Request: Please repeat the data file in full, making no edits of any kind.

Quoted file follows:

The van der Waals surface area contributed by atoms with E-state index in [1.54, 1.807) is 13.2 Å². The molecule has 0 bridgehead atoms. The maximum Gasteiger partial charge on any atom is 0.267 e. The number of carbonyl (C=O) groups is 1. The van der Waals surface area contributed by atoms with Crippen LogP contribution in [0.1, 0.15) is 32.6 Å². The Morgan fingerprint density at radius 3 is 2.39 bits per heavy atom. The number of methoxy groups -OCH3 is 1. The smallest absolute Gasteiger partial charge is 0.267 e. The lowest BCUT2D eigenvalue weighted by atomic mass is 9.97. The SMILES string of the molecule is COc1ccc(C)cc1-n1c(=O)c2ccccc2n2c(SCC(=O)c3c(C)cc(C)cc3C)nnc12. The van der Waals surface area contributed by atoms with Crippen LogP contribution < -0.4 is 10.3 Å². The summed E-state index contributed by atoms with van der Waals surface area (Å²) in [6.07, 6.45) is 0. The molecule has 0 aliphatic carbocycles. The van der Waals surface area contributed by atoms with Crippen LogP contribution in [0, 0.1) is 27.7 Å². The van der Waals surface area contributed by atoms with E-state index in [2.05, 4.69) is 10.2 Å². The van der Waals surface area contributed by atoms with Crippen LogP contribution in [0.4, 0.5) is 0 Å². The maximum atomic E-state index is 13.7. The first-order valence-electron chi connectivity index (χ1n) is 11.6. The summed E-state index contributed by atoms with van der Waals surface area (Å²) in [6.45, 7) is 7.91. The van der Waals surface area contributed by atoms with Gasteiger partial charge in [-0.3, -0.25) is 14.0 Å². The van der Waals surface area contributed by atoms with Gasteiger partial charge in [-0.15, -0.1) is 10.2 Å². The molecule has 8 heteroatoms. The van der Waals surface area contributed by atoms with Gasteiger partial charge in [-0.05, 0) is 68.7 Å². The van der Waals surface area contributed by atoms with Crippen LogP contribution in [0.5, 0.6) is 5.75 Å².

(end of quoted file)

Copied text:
The van der Waals surface area contributed by atoms with E-state index in [1.54, 1.807) is 13.2 Å². The molecule has 0 bridgehead atoms. The maximum Gasteiger partial charge on any atom is 0.267 e. The number of carbonyl (C=O) groups is 1. The van der Waals surface area contributed by atoms with Crippen LogP contribution in [0.1, 0.15) is 32.6 Å². The Morgan fingerprint density at radius 3 is 2.39 bits per heavy atom. The number of methoxy groups -OCH3 is 1. The smallest absolute Gasteiger partial charge is 0.267 e. The lowest BCUT2D eigenvalue weighted by atomic mass is 9.97. The SMILES string of the molecule is COc1ccc(C)cc1-n1c(=O)c2ccccc2n2c(SCC(=O)c3c(C)cc(C)cc3C)nnc12. The van der Waals surface area contributed by atoms with Crippen LogP contribution < -0.4 is 10.3 Å². The summed E-state index contributed by atoms with van der Waals surface area (Å²) in [6.07, 6.45) is 0. The molecule has 0 aliphatic carbocycles. The van der Waals surface area contributed by atoms with Crippen LogP contribution in [0, 0.1) is 27.7 Å². The van der Waals surface area contributed by atoms with E-state index in [2.05, 4.69) is 10.2 Å². The van der Waals surface area contributed by atoms with Crippen LogP contribution in [0.4, 0.5) is 0 Å². The maximum atomic E-state index is 13.7. The first-order valence-electron chi connectivity index (χ1n) is 11.6. The summed E-state index contributed by atoms with van der Waals surface area (Å²) in [6.45, 7) is 7.91. The van der Waals surface area contributed by atoms with Gasteiger partial charge in [-0.3, -0.25) is 14.0 Å². The van der Waals surface area contributed by atoms with Gasteiger partial charge in [-0.15, -0.1) is 10.2 Å². The molecule has 8 heteroatoms. The van der Waals surface area contributed by atoms with Gasteiger partial charge in [-0.05, 0) is 68.7 Å². The van der Waals surface area contributed by atoms with Crippen LogP contribution in [0.5, 0.6) is 5.75 Å².